Scattered throughout the mountainous islands of the north, the highest of the Air Temples hides amongst the clouds. Nomads hop from temple to temple, exploring their worlds inside and out. The temples were created over time, by students of Aang, as places of practice and study, each with a focus designed to assist travelers along the path to cosmic enlightenment, the common path of all Air Nomads.

Quick, Responsive, Sporadic

People of the Air Temples live free-spirited, uninhibited lives. They live light and take time to enjoy the breeze. They often spend time in thought or meditation, focused on their study and the rest of their time in practice, putting their ideas into motion. Air Nomads are particularly good teachers, philosophers, and students.

Air Nomads typically shave their heads, allowing them to better feel the movement of the air around them. Their eyes range from blue-gray to hazel and they tend to have lighter toned skin. Many monks bear tattoos, traditional markings given in some Air Temples to indicate mastery of certain studies and practices.

Leaves on the Wind

Air Nomads are constantly on the move, whether it’s physically or mentally. They stay in perpetual motion, allowing the world to move them, looking ahead, on the lookout for the next step in their path.  Because of this, the Air Temples always keep their doors open, allowing people to come and go as they please. Many Nomads search down a path for years then find that it takes a turn and they need a change to keep growing and learning, and they move on. A Nomad may stay in one place for an hour or a lifetime, avoiding any feeling of attachment or identification with a single place, constantly seeking freedom from the heavy, burdensome material world. The wind may blow an Air Nomad from place to place for years and they will accept that each movement is another step on their path.

Lofty Ideals

Air Nomads take inspiration from Aang and strive to follow in his footsteps. In the modern Air Temples, three different paths are taught to reach the peak of the human experience, to be free from earthly attachment, allowing the pure cosmic energy to flow in and through, the state of cosmic enlightenment achieved by Aang. The paths were uncovered and described by students of Aang throughout history, each representing a different interpretation of Aang’s path to detachment. Every temple has their own foci and practices, but all temples teach some version of one of the three paths.

Every Nomad is free to follow the path of their choice and is never beholden to one path or one temple, but those who have committed themselves to a path believe strongly in the rightness of its way.  Monks of the old, high temples believe that they have been on their paths for lifetimes and look down on those unable to commit themselves to a path. They believe that detachment is an achievement that takes many lifetimes and as such requires focus and persistence. Others believe it can be accomplished in one lifetime through practice and good living. Some Air Nomads find their paths early on, and some are left untethered and unknowing for many years; but even on the most twisting, winding path, an Air Nomad can at least take comfort in knowing that every step they take is one step closer to Aang.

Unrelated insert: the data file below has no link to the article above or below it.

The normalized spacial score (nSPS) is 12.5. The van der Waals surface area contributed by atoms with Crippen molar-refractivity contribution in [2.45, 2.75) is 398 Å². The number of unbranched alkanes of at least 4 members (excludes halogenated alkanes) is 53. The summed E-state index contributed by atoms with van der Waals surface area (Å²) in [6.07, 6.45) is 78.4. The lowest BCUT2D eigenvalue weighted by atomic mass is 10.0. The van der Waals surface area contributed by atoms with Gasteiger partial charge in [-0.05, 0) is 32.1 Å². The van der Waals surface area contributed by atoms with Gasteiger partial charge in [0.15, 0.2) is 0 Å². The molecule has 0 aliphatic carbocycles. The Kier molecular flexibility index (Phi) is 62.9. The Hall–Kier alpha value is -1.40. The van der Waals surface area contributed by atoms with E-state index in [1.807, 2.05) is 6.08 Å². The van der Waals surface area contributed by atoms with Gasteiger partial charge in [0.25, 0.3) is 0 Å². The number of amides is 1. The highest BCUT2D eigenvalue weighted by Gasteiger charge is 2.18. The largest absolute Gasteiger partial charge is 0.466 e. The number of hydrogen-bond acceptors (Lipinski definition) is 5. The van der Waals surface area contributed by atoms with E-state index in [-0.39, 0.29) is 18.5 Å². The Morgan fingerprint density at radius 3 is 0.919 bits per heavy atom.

As the Wind Blows

An Air Nomad’s path can change course at any time, for many different reasons. If something catches their interest or needs their attention, they trust that their path will lead them in that direction. They are quick to entertain their curiosities, and driven to see them out, but as soon as they lose interest, they have no problem walking away, moving on to the next curiosity. Once in a while, an Air Nomad will get overwhelmed by the possibilities of their path, and their most common defense mechanism is to flee.

Most nomads strive to stay completely open to the possibilities of the next step in their paths. Those who are dedicated to their paths will weigh their options, and giving favor to experiences that they feel will unlock their energy and bring them closer to their state of enlightenment. It is rare for a monk of a high temple to leave their practices and studies, but they should not feel attachment to the temple itself.  If their path takes them away, they are to take their study with them, always practicing, working themselves toward the next step in the path.